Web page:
Can China Handle Its 20 Million Tonnes of Textile Waste? #172


China is the world’s largest consumer of fashion and a major production hub. How it tackles its mountain of annual waste will impact global brands’ ability to embrace a more circular supply chain.

According to the most recent available estimates from the Ellen MacArthur Foundation, China currently produces more than 20 million tonnes of fashion-related waste products each year, a combination of production waste and “post-consumer waste”, or old clothes its consumers no longer wear.

The good news is that China’s proportion of the former is getting smaller. The bad news is that the apparent shrinkage is partly due to a shift in garment and textile manufacturing away from China to other markets with lower labour costs. This means that overall waste might not actually be lessened, just China’s share of it, because the problem is likely to simply shift to other countries that feed global demand.

What’s arguably more worrying is that the proportion of China’s post-consumer waste is growing as the country’s appetite for fashion grows. According to Statista data, revenue in China’s apparel market will reach $321.28 billion in 2021 and is expected to grow annually by 8.24 percent through 2025. The volume of apparel consumed is also expected to continue growing over this period, with an expected 31.32 billion pieces sold annually by 2025.

China’s ability to confront this problem is complicated by a tangled web of challenges.

“There are legal issues; there are technical issues, there are consumer behaviour issues in China,” explained Kowen Tam, a manager at Yagi & Co, a company that has traditionally recycled manufacturing textile waste into garment products for companies including Adidas, H&M and Decathlon, adding that Chinese consumers “just really don’t want to buy second-hand clothes” all that much yet.

Indeed, the market’s strong consumer preference for newness outweighs the momentum of China’s nascent sustainability movement and challenges in the recycling process of most apparel products remain an obstacle. China has the opportunity to be circular ahead of everybody else.

Factors in China’s Favour

According to Edwin Keh, chief executive of the Hong Kong Research Institute of Textiles and Apparel (HKRITA), China’s existing manufacturing base, much of it in need of repurposing following mass market production’s offshoring move, gives the country a distinct advantage.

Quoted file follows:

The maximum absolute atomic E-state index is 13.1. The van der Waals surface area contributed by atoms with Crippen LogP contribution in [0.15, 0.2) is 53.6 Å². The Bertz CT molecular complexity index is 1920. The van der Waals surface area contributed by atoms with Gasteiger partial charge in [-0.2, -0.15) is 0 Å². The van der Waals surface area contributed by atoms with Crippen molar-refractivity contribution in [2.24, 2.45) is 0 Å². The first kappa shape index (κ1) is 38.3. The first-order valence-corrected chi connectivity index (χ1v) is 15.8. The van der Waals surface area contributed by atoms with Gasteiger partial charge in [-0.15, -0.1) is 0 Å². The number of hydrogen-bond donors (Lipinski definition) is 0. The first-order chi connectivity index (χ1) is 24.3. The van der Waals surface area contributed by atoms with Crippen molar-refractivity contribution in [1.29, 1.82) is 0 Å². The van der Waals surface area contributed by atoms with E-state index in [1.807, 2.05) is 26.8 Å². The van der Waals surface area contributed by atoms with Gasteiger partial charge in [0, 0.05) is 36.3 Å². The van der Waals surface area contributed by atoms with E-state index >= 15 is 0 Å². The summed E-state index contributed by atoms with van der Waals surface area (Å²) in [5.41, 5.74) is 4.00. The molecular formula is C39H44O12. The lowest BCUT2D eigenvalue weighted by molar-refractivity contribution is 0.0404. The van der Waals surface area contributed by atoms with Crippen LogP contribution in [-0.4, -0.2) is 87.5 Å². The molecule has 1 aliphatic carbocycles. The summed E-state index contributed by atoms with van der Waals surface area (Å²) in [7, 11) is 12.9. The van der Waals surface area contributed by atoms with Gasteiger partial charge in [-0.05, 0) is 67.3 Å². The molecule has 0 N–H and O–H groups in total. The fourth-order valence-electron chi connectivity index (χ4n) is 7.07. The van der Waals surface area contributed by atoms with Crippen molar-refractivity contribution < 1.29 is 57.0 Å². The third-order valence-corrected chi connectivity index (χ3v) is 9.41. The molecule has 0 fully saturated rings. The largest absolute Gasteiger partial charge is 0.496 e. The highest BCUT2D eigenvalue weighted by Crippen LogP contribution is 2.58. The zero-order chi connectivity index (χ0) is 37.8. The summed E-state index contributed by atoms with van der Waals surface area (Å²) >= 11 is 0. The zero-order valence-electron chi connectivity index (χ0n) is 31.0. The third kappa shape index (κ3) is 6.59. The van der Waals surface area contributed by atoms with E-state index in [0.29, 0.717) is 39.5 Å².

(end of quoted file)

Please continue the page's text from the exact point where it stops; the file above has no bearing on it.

“The challenge for the traditional western world is that they have no manufacturing capabilities left, so even if they recycle everything, they still have to work out how to process and manufacture that back into a useful product. China should not have that problem, [because] China already knows how to make a lot of stuff,” he explained.

Ma Yun, founder of Shanghai-based collection and recycling firm, Fei Mayi points to huge strides in the amount of textile materials and used clothing coming into recycling channels like theirs since it was founded in 2014.

Whereas government statistics referenced by official news agency Xinhua in 2016 put the total amount of textile waste China reused or recycled at around 1 percent, with 99 percent ending up in landfill or incinerated, Ma now estimates that around 15 percent of the total is reused or recycled.

“Before, just one out of one thousand, or several out of one thousand pieces of clothes entered the recycling channel,” Ma said, adding his prediction that within five years, that percentage will rise to between 30 and 40 percent.

Consumer awareness about recycling has increased significantly in cities like Shanghai, where an aggressive and mandatory garbage-sorting programme was implemented in 2019.

These days, Ma said, with similar programmes being rolled out across the country, it would be impossible for people not to be aware that recycling their old clothes, rather than throwing them in the garbage, is an option.

This being said, even though Ma says the cost of collection is one of the biggest challenges facing the profitability of his business and those like it, the hardest part of China’s textile waste equation comes next.


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